Here come the Chris Davis PED suspicions

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Aaron noted just how crazy a season Chris Davis is having. And when you have a weekend like he had against a team with a big national profile like the Yankees, it sort of puts all of that in relief. And that, sadly, has brought out the PED suspicions. From Baltimore Sports Report:

A simple search on Twitter for the query “Chris Davis steroids” brings up a slew of tweets from baseball fans worldwide over the past few days with blatant accusations that Davis must be juicing.  Things like “It’s time to test Chris Davis for steroids” and “He has to be cheating” were popping up left and right all throughout Saturday and Sunday.  Davis even responded to one fan on Sunday afternoon with a simple “No” when asked “Are you on steroids?”

I can confirm the Twitter thing, as I went looking for that myself this morning (do the search yourself) and found no shortage of people flat accusing Davis of taking PEDs. I didn’t hear the report, but I’m told that a host or guest on a Dallas sports talk radio station was engaging in such speculation this morning too.

You may say “hey, it’s just jerks on Twitter,” but the fact is they are baseball fans. And they didn’t just independently invent the notion that a guy who hits a lot of home runs should automatically be assumed to be taking performance enhancing drugs. No, that speculation — utterly baseless speculation; Davis has always had tremendous power but is now, in the past year, matched it up with better plate discipline — is the product of a media landscape which has decided that every power hitter is a ‘roider. Jose Bautista got this treatment a couple of years ago. Davis is getting it now. Everyone who engages in this business does so because they’ve been convinced by the baseball media that such speculation is not just justified but necessary.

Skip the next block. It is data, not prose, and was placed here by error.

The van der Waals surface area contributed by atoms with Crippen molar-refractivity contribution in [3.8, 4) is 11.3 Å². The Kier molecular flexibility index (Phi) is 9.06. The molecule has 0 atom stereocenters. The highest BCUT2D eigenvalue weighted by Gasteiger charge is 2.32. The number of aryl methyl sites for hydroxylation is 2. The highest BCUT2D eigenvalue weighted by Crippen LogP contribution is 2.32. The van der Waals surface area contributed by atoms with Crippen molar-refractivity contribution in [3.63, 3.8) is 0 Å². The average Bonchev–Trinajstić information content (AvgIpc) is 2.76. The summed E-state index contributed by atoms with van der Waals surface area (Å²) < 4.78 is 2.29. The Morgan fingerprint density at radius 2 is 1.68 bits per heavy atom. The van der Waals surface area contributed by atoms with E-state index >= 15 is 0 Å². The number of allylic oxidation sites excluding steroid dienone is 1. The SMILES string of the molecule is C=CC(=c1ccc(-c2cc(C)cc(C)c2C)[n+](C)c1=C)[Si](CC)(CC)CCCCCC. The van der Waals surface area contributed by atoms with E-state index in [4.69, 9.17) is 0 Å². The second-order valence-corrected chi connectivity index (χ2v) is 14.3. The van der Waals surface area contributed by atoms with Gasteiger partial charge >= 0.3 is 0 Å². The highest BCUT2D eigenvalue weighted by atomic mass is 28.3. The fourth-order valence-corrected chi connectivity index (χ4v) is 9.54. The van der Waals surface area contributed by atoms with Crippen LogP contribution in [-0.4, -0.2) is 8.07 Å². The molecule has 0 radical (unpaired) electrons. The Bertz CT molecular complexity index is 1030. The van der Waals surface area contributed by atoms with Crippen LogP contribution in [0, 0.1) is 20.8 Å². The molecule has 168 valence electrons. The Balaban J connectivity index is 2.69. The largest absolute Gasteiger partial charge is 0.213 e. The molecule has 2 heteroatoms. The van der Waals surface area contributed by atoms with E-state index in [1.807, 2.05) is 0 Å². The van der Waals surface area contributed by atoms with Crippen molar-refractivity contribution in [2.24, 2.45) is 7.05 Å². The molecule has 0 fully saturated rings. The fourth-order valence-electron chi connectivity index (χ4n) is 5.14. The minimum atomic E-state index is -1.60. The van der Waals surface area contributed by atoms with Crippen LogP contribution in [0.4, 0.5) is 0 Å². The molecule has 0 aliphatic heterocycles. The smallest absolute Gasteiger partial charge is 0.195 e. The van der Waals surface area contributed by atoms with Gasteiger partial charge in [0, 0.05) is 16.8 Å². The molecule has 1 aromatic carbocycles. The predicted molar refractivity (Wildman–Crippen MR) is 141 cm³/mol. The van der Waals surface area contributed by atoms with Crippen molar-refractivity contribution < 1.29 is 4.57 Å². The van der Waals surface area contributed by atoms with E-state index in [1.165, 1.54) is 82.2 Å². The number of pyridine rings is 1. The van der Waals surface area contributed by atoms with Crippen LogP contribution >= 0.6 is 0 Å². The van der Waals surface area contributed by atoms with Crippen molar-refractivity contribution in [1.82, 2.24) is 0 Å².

It’s neither of those things. The drug testing system put in place had avoiding these parlor games as one of its primary justifications. But that’s not good enough for some, apparently.

Free agents who sign with new teams are not disloyal

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Most mornings my local newspaper is pretty predictable.

I know, when I navigate to its home page, that I’ll find about eleventeen stories about Ohio State football, even if it is not football season (especially if it’s not football season, actually), part 6 of an amazingly detailed 8-part investigation into a thing that is super important but which no one reads because it has nothing to do with Ohio State football and, perhaps, a handful of write-ups of stories that went viral online six days previously and have nothing to do with anything that matters.

Local print news is doing great, everyone.

I did, however, get a surprise this morning. A story about baseball! A baseball story that was not buried seven clicks into the sports section, but one that was surfaced onto the front page of the website!  The story was about Michael Brantley signing with the Astros.

Normally I’d be dead chuffed! But then I saw something which kinda irked me. Check out the headline: